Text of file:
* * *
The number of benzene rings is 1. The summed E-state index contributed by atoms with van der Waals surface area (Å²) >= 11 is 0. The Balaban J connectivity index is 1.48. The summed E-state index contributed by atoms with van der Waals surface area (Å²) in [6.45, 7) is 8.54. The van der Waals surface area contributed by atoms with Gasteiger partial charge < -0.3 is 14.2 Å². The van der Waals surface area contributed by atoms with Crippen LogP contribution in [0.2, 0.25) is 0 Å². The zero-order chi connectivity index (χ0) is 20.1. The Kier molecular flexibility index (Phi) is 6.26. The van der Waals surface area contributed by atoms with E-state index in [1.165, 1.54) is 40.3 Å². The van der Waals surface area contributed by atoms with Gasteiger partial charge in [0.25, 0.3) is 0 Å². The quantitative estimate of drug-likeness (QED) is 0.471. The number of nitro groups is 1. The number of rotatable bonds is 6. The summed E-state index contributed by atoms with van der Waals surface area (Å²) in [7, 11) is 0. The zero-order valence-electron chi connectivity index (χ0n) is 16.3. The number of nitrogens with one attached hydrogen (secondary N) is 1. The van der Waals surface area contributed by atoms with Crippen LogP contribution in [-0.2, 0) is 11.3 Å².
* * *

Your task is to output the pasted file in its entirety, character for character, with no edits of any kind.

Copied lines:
The number of benzene rings is 1. The summed E-state index contributed by atoms with van der Waals surface area (Å²) >= 11 is 0. The Balaban J connectivity index is 1.48. The summed E-state index contributed by atoms with van der Waals surface area (Å²) in [6.45, 7) is 8.54. The van der Waals surface area contributed by atoms with Gasteiger partial charge < -0.3 is 14.2 Å². The van der Waals surface area contributed by atoms with Crippen LogP contribution in [0.2, 0.25) is 0 Å². The zero-order chi connectivity index (χ0) is 20.1. The Kier molecular flexibility index (Phi) is 6.26. The van der Waals surface area contributed by atoms with E-state index in [1.165, 1.54) is 40.3 Å². The van der Waals surface area contributed by atoms with Gasteiger partial charge in [0.25, 0.3) is 0 Å². The quantitative estimate of drug-likeness (QED) is 0.471. The number of nitro groups is 1. The number of rotatable bonds is 6. The summed E-state index contributed by atoms with van der Waals surface area (Å²) in [7, 11) is 0. The zero-order valence-electron chi connectivity index (χ0n) is 16.3. The number of nitrogens with one attached hydrogen (secondary N) is 1. The van der Waals surface area contributed by atoms with Crippen LogP contribution in [-0.2, 0) is 11.3 Å².